Tom Hanks is the natural choice for the role of a heroic everyman and delivers a worthy performance. The film’s version of Sully is plain-spoken, straightforward, and is able to maintain a calm composure at the critical moment of the story. Hanks plays him with conviction and dignity as a man who takes immense pride in his work and who treats the responsibility of his job with the seriousness that it deserves. When his decision is brought into question, he conveys his clear disapproval at the Safety Board’s reliance on preliminary data and computerised simulations over his decades of experience and highly-practiced instinct. Eastwood places much emphasis on the critical 208 seconds when Sully and Skiles had to assess what exactly had happened and how to respond with the lives of 155 people at stake. No type of training or simulation, Eastwood concludes, can ever account or compensate for human instinct, especially that of a veteran pilot with a long and distinguished career.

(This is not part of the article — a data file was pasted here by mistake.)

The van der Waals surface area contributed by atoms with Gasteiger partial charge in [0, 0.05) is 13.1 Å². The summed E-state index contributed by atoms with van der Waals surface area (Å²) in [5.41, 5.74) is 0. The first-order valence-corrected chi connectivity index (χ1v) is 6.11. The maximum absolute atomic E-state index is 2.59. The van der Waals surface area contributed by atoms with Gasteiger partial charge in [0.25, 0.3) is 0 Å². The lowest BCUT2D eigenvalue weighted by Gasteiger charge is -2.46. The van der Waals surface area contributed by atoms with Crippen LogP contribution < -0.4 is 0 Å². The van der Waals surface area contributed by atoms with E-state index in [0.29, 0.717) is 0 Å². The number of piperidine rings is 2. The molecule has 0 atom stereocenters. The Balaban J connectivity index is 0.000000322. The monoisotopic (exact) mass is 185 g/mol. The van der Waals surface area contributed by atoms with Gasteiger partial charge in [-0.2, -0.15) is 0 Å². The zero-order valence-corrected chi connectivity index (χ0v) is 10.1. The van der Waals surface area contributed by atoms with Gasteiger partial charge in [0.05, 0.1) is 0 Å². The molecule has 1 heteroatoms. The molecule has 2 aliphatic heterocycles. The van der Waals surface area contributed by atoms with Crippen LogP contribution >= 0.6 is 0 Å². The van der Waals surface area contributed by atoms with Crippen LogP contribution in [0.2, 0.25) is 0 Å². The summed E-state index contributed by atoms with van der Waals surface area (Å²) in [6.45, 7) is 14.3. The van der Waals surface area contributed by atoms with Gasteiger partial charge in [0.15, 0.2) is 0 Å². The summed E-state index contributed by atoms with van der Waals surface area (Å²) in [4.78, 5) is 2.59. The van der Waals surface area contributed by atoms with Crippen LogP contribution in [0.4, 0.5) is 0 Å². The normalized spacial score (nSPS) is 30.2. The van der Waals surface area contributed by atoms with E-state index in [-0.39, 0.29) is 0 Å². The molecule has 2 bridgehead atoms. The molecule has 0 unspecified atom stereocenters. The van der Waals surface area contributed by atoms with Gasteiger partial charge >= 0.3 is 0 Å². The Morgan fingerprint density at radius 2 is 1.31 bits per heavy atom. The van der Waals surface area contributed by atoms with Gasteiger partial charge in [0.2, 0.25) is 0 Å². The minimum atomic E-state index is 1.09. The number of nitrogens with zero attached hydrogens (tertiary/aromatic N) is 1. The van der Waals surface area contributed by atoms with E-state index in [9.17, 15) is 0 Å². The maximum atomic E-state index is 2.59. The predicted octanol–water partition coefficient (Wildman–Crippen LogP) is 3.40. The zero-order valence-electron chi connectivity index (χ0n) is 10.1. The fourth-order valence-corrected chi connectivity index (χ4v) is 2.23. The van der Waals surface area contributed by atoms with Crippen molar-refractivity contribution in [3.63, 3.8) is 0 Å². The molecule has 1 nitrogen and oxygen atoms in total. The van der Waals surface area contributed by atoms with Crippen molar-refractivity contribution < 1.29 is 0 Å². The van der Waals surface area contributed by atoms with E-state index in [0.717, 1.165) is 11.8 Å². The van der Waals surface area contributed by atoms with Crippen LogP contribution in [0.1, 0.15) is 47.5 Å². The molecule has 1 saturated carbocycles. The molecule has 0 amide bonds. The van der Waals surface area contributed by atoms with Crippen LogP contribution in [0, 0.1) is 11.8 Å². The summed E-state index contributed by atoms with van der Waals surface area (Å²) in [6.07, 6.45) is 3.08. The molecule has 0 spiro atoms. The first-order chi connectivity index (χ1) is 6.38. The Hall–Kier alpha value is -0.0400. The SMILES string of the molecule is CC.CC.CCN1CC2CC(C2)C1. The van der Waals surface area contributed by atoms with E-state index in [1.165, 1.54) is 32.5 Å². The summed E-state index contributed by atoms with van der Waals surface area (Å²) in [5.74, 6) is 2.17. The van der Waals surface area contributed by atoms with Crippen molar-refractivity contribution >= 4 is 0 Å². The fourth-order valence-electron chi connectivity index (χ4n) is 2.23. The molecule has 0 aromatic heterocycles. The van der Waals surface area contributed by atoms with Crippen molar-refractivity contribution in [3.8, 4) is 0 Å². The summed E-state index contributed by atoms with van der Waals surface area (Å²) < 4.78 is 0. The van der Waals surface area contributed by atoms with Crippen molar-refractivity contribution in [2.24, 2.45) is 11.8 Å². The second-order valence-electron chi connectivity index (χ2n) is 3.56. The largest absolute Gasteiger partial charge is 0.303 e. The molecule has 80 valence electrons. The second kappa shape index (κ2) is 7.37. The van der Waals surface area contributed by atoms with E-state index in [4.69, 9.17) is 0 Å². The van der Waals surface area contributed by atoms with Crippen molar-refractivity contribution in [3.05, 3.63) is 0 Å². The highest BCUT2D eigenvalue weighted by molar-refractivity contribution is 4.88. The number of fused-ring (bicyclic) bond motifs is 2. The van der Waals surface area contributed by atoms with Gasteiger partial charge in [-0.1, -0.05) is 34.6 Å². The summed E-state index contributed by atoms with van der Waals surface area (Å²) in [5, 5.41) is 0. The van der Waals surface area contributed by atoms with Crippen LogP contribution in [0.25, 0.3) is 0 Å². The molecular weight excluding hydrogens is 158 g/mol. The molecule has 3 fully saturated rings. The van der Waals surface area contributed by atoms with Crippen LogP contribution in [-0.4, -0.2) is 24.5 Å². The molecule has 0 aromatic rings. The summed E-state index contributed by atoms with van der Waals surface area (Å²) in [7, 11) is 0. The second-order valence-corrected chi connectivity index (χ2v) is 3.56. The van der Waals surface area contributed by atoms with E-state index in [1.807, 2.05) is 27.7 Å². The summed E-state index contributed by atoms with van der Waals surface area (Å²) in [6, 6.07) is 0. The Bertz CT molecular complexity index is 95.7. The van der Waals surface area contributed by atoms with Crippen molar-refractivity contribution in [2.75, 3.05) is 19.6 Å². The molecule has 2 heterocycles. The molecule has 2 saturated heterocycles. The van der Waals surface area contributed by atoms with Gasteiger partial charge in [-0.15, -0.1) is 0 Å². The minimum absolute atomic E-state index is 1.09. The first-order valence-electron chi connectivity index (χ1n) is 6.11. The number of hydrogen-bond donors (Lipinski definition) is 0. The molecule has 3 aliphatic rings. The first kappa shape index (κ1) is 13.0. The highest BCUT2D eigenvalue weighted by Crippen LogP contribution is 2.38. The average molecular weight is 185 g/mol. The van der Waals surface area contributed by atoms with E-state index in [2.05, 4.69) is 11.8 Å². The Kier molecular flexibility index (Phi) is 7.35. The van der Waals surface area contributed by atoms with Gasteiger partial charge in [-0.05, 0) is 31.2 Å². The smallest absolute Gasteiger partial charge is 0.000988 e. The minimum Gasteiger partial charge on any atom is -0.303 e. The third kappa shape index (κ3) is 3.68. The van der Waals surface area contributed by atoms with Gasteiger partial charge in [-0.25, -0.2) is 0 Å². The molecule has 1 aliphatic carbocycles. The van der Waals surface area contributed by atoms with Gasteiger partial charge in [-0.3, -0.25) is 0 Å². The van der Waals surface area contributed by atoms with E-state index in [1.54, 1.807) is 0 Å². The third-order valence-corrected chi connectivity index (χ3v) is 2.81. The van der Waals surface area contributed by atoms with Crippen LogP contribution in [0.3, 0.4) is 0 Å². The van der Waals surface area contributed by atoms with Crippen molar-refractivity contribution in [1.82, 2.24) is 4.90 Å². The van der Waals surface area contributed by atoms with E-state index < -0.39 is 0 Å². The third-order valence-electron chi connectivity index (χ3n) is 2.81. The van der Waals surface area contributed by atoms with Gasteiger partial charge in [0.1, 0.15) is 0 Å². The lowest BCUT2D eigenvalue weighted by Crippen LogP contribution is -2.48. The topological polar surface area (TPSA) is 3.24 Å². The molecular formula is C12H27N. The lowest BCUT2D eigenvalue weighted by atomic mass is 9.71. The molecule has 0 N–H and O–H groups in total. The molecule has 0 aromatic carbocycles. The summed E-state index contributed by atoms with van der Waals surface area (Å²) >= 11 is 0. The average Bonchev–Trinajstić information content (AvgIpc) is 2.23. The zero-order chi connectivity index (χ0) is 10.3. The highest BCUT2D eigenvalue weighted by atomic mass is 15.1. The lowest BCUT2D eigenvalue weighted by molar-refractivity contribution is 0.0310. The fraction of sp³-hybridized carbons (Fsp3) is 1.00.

The film’s weakness is that, upon deciding that it couldn’t build its drama around an event where the audience already knew the happy outcome, tries to build its drama around the inquiry that took place afterwards instead. The central conflict thus ends up being pretty black and white with the suits of the NTSB taking a clearly antagonistic role against the idealistically heroic Captain Sully. It’s compelling, to be sure, but it doesn’t make for great drama. A point the film does convey very well is how the Miracle on the Hudson was not the accomplishment of one man but rather of everyone involved doing their jobs at the moment when it mattered most. We see the incident from many different perspectives: the co-pilot, the stewardesses, the passengers, the airline control, the coastguard, and through these varying viewpoints we see the truly miraculous part of this astonishing episode. In their moment of peril, a situation that no airline had ever anticipated before, everyone did exactly what they had to do and they all got out safely in the 24-minute rescue that followed.